Mindful of the zealousness of reformed smokers, I’ll refrain from telling you to meditate every morning if it’s not already something you’re doing. But I do recommend a meditative exercise at the start of each new writing session. 

Here’s how I do it in my own writing life and how we do it in The Writer’s Flow Studio:

  • At the start of each LT session, light a candle. This gives the process a sense of ritual that helps take some of the focus off outcome and re-orient toward the process.
  • Set a timer for 3 minutes.
  • Close your eyes and focus on your breathing. (Deep breaths in through the nose and out through the mouth. Placing my hands on my belly as I do this reminds me to breathe using my diaphragm — an old choir trick.)
  • When the timer goes off, immediately begin writing.

 

3. Aim for Optimal 

As my First Book Finish students know, I’m a fan of the Harvard academic Tal Ben-Shahar’s work on perfectionism. (Definitely recommend you add his book “Being Happy” to your 2020 reading list!)

Ben-Shahar works in the field of positive psychology and he contrasts Perfectionism with something he calls Optimalism. I’ll leave you to dive into his work more deeply for yourself, but I think it is helpful to ask ourselves what an “optimal” writing life looks like, rather than setting ourselves up for failure with very high standards.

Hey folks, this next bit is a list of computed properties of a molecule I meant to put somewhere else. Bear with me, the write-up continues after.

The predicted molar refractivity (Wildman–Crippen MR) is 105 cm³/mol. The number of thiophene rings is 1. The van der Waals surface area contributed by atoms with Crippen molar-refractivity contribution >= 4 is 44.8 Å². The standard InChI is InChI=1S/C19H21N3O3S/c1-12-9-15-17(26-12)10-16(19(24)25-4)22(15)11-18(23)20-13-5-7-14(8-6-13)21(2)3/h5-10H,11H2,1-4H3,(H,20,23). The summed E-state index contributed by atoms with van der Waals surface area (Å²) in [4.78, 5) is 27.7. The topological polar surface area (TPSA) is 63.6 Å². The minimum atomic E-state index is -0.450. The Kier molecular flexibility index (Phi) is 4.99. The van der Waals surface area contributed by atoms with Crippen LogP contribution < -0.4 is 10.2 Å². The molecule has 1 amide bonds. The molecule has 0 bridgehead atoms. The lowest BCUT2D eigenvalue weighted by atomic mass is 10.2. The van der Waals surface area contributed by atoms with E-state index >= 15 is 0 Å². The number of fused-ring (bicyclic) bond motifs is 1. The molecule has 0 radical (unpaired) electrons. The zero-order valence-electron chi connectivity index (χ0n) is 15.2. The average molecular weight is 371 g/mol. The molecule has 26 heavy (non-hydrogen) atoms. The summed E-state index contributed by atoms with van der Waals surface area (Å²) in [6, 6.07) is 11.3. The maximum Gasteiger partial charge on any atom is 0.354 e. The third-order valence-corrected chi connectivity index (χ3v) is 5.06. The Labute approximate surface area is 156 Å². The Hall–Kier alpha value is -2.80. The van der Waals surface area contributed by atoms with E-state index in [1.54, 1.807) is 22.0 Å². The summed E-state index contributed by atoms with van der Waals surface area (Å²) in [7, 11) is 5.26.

If you entered 2020 with a whole looong list of writing resolutions, can you review that list to ask yourself what optimal might look like? (Hint: the definition of optimal is what is best under the circumstances.)

I used to think that having compassion for myself and not over-striving with my goals was settling for a mediocre life. I used to also get stomach ulcers, lose sleep at night and go months without writing. I like my optimal life much better than my trying-so-damn-hard-to-always-be-perfect life.

 

Learning to overcome my perfectionist tendencies has been a long road for me, I admit — and I’m still in recovery. But I’m also enjoying the process! The more I can accept reality and have some self-compassion for my failures, the easier it is to embrace the joy in my writing life and (paradoxically) be more productive. Weird how that works, eh? 🙂

 

How Writers Can Beat Perfectionism